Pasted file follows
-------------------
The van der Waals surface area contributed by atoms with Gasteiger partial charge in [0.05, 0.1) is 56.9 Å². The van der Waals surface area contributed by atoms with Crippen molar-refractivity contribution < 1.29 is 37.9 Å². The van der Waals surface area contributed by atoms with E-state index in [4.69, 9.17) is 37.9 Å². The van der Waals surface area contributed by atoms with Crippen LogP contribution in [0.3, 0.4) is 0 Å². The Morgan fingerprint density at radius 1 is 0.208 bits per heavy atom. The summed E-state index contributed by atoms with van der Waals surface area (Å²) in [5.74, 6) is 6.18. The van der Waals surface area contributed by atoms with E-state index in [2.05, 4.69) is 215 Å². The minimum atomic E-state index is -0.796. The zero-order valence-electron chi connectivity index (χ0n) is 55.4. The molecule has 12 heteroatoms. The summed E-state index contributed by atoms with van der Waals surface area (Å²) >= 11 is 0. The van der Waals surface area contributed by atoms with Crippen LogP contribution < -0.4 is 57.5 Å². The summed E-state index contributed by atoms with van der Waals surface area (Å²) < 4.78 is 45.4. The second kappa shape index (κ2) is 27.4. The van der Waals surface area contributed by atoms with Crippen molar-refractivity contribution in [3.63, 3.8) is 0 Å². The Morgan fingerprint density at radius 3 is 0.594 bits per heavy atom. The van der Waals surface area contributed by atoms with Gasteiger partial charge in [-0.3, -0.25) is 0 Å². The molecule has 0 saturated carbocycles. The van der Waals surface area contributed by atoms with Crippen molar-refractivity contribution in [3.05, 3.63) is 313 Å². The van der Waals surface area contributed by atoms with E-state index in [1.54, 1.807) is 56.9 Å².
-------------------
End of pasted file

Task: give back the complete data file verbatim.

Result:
The van der Waals surface area contributed by atoms with Gasteiger partial charge in [0.05, 0.1) is 56.9 Å². The van der Waals surface area contributed by atoms with Crippen molar-refractivity contribution < 1.29 is 37.9 Å². The van der Waals surface area contributed by atoms with E-state index in [4.69, 9.17) is 37.9 Å². The van der Waals surface area contributed by atoms with Crippen LogP contribution in [0.3, 0.4) is 0 Å². The Morgan fingerprint density at radius 1 is 0.208 bits per heavy atom. The summed E-state index contributed by atoms with van der Waals surface area (Å²) in [5.74, 6) is 6.18. The van der Waals surface area contributed by atoms with E-state index in [2.05, 4.69) is 215 Å². The minimum atomic E-state index is -0.796. The zero-order valence-electron chi connectivity index (χ0n) is 55.4. The molecule has 12 heteroatoms. The summed E-state index contributed by atoms with van der Waals surface area (Å²) >= 11 is 0. The van der Waals surface area contributed by atoms with Crippen LogP contribution < -0.4 is 57.5 Å². The summed E-state index contributed by atoms with van der Waals surface area (Å²) < 4.78 is 45.4. The second kappa shape index (κ2) is 27.4. The van der Waals surface area contributed by atoms with Crippen molar-refractivity contribution in [3.63, 3.8) is 0 Å². The Morgan fingerprint density at radius 3 is 0.594 bits per heavy atom. The van der Waals surface area contributed by atoms with Gasteiger partial charge in [-0.3, -0.25) is 0 Å². The molecule has 0 saturated carbocycles. The van der Waals surface area contributed by atoms with Crippen molar-refractivity contribution in [3.05, 3.63) is 313 Å². The van der Waals surface area contributed by atoms with E-state index in [1.54, 1.807) is 56.9 Å².